Peck's personal Web site
October 2004 -- so it's time for another visit to Devon and Cornwall
up! We'll have to come back again to finish off this interminable Southwest Coast
we're headed for Oxford and environs to see what they've got up there.
may not find this tangibly rewarding unless you're included here, so this is a
good time for casual and random browsers to turn back before they get too caught
up in the sweep and majesty of the proceedings and can't let go.
"No service at this counter." Okay, we're off.
(Don't be fooled by the Carlsberg and Stella taps, they had drinkable selections as well.)
lovely Trebarwith Strand at high tide . . .
. . . with big waves.
Gull Rock, 21 October 2004.
Trerice -- a quick tourist visit. An excellent and relatively intact Elizabethan
manor first built in the 1570s by one of the branches of the locally important
Arundell family, now a National Trust property with its very own tearoom and gift
shop. (Much of Mr Peck's historical work had to do with another nearby branch
of the Arundells.)
The classic Tudor manor
is the Rectory Farm B+B in tiny Northmoor, just next to the pub and the village
church, just 18km southwest of Oxford. An excellent Elizabethan era building with
a compact, symmetrical, and solid charm.
Our room in the Rectory Farm
13th-century church next door in Northmoor (on the way to the pub on the other
Rectory Farm: very nice old rooms, lots and lots of period charm, reasonable prices,
proprietors who if not overly friendly do lay on a nice breakfast and keep the
linen clean. And there are Tudor fireplaces!!
back of the Rectory Farm. The Web site is at http://www.oxtowns.co.uk/rectoryfarm/ (non-smoking and no kids in the main building).
Palace, more than a
little overdone! Built as a gift from Queen Anne's government to John Churchill,
Duke of Marlborough, as a wildly extravagant kind of thanks for his having whacked
the French army of Louis XIV at Blenheim on the Danube in 1704, thus saving the
Austrians from French domination (must have sounded like a good thing to do at
was built between 1705 and 1722 by the great Vanbrugh. The Queen didn't actually
pay up, as it turned out, and in 1712 the work was stopped -- but Marlborough
had been picking up some consultancies and speaking fees over the years, and he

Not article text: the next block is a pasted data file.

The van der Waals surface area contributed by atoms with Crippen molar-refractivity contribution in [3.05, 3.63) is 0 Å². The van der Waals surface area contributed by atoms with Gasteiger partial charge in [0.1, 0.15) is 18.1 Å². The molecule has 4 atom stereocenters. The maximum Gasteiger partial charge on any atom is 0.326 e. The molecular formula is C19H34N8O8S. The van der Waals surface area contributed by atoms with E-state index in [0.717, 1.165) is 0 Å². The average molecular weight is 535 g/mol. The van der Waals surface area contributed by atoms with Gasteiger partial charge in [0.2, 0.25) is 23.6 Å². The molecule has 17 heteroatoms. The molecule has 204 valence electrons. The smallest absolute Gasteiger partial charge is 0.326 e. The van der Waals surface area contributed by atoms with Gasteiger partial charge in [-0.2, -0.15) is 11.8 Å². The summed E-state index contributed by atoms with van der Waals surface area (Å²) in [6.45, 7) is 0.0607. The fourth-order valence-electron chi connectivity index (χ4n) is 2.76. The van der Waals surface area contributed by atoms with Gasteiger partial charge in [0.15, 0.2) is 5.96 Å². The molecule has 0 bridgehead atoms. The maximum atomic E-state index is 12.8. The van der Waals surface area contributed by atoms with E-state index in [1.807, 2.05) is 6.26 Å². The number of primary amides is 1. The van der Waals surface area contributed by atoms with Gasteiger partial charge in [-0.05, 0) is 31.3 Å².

paid for the rest of it himself.
likely the Palace is extremely pretty, and very popular, too, judging from the
car park for buses nearby. But actually we bypassed the Palace and were just walking
the hiking trail north of Woodstock, through the ample Palace grounds and meadows,
and back past the stately pile itself to Woodstock. This, luckily, is as close
as we got to it.
local death hostel, with the guests spilling out of their creaky old beds. Kristin
had a look in on them between darting about the town of Woodstock looking for
someone who'd give her a flu vaccination, since none were available in the USA.
here there must be someone who's got the flu vaccine!
folks in Gloucester. It's astonishing
how many of these old dudes (even the ones who died in their late '70s) got themselves
memorialized in full armor. Like Vietnam Vets who just can't let go. Very very
few sarcophagi have statues of guys dressed up as poets, chefs, or management
consultants on them.
And all of them with their feet propped on the Dog of Faithfulness
in addition to knightly warriors, we do have lots of stark staring Christian businessmen
and their stark staring Christian wives as well, grim folks!, with all the little
ones carved out across the bottom. Still no poets, so far.
Gloucester, as elsewhere, many of these dead guys live in much nicer habitations
than I ever have, and I'm not even dead yet.
A little more of Gloucester in the rain
in Gloucester, here are Kristin and son George (who's studying nearby at Somerville
College, Oxford), planning his future, or his future expenses.
entry!" You can leave the church, if you must, but you cannot go in.
old shacks in Gloucester (Evocative of history!, but would the floors bear our
21st century weight?)
of these late 15th century pharmacies has got to have the flu vaccine. They've
run out of it already in the US, but things were planned more sensibly in the
Beautiful! Back when the tall guys topped 5' 4".
Cirencester on a cloudy day, 24 October 2004.
with possibly a pharmacy on the high street that has still got the flu vaccine.
More stark staring Christians with money to spend on the extra touches.
The old ex-soldiers were shown with one hand on the swordhilts and the other on the bible -- the burghers and their wives are all just praying, non-stop, forever. And everybody's got their feet propped up on the faithful old dog.
Castle, a stunning
great pile of bricks dating nearly from the time of the Conquest, still brightening
the view between Gloucester and Bristol.
guided tours of the 850-year-old castle are deeply rewarding, but much of the
castle is off limits to visitors because (you may not believe me) the Berkeleys
still live there.
main keep was first completed by one of the FitzHardings in 1153, built upon a
Saxon-era mound fort -- King Edward II was imprisoned here and murdered in 1327,
trust me, you really really do not want to know how.
Conference, Function? Berkeley Castle is the ideal venue for your special event."
Eternal continuous praying
Feedback and suggestions are welcome if positive, resented if negative, .
All rights reserved, all wrongs avenged. Posted 11 March 2005, revised 20 September 2008, 10 May 2013.